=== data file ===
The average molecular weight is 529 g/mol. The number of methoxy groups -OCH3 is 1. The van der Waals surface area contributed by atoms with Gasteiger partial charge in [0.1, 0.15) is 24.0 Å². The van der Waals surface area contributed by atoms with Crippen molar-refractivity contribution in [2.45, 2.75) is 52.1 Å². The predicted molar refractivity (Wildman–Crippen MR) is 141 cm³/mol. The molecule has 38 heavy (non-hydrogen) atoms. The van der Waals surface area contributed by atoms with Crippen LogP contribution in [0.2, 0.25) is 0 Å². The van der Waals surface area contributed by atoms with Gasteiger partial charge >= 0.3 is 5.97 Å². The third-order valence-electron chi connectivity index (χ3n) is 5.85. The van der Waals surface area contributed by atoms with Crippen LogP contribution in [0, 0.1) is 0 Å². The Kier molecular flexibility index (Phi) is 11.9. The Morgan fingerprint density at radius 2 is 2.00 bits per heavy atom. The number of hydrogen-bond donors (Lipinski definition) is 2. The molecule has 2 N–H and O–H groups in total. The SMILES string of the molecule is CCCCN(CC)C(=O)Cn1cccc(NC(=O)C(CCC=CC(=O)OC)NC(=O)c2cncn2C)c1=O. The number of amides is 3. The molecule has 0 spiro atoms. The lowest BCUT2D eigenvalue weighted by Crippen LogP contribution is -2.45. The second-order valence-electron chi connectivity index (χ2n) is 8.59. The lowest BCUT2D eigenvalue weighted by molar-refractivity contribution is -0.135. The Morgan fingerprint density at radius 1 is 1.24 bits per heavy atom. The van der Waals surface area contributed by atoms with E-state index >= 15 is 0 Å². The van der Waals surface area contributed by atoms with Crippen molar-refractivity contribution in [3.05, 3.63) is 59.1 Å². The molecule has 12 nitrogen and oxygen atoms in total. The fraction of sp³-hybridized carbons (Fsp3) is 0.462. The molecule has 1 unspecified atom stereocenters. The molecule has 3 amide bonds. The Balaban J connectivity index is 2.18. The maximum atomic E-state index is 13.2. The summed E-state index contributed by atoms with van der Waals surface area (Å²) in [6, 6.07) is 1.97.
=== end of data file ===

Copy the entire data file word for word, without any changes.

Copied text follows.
The average molecular weight is 529 g/mol. The number of methoxy groups -OCH3 is 1. The van der Waals surface area contributed by atoms with Gasteiger partial charge in [0.1, 0.15) is 24.0 Å². The van der Waals surface area contributed by atoms with Crippen molar-refractivity contribution in [2.45, 2.75) is 52.1 Å². The predicted molar refractivity (Wildman–Crippen MR) is 141 cm³/mol. The molecule has 38 heavy (non-hydrogen) atoms. The van der Waals surface area contributed by atoms with Crippen LogP contribution in [0.2, 0.25) is 0 Å². The van der Waals surface area contributed by atoms with Gasteiger partial charge >= 0.3 is 5.97 Å². The third-order valence-electron chi connectivity index (χ3n) is 5.85. The van der Waals surface area contributed by atoms with Crippen LogP contribution in [0, 0.1) is 0 Å². The Kier molecular flexibility index (Phi) is 11.9. The Morgan fingerprint density at radius 2 is 2.00 bits per heavy atom. The number of hydrogen-bond donors (Lipinski definition) is 2. The molecule has 2 N–H and O–H groups in total. The SMILES string of the molecule is CCCCN(CC)C(=O)Cn1cccc(NC(=O)C(CCC=CC(=O)OC)NC(=O)c2cncn2C)c1=O. The number of amides is 3. The molecule has 0 spiro atoms. The lowest BCUT2D eigenvalue weighted by Crippen LogP contribution is -2.45. The second-order valence-electron chi connectivity index (χ2n) is 8.59. The lowest BCUT2D eigenvalue weighted by molar-refractivity contribution is -0.135. The Morgan fingerprint density at radius 1 is 1.24 bits per heavy atom. The van der Waals surface area contributed by atoms with E-state index >= 15 is 0 Å². The van der Waals surface area contributed by atoms with Crippen molar-refractivity contribution in [3.05, 3.63) is 59.1 Å². The molecule has 12 nitrogen and oxygen atoms in total. The fraction of sp³-hybridized carbons (Fsp3) is 0.462. The molecule has 1 unspecified atom stereocenters. The molecule has 3 amide bonds. The Balaban J connectivity index is 2.18. The maximum atomic E-state index is 13.2. The summed E-state index contributed by atoms with van der Waals surface area (Å²) in [6, 6.07) is 1.97.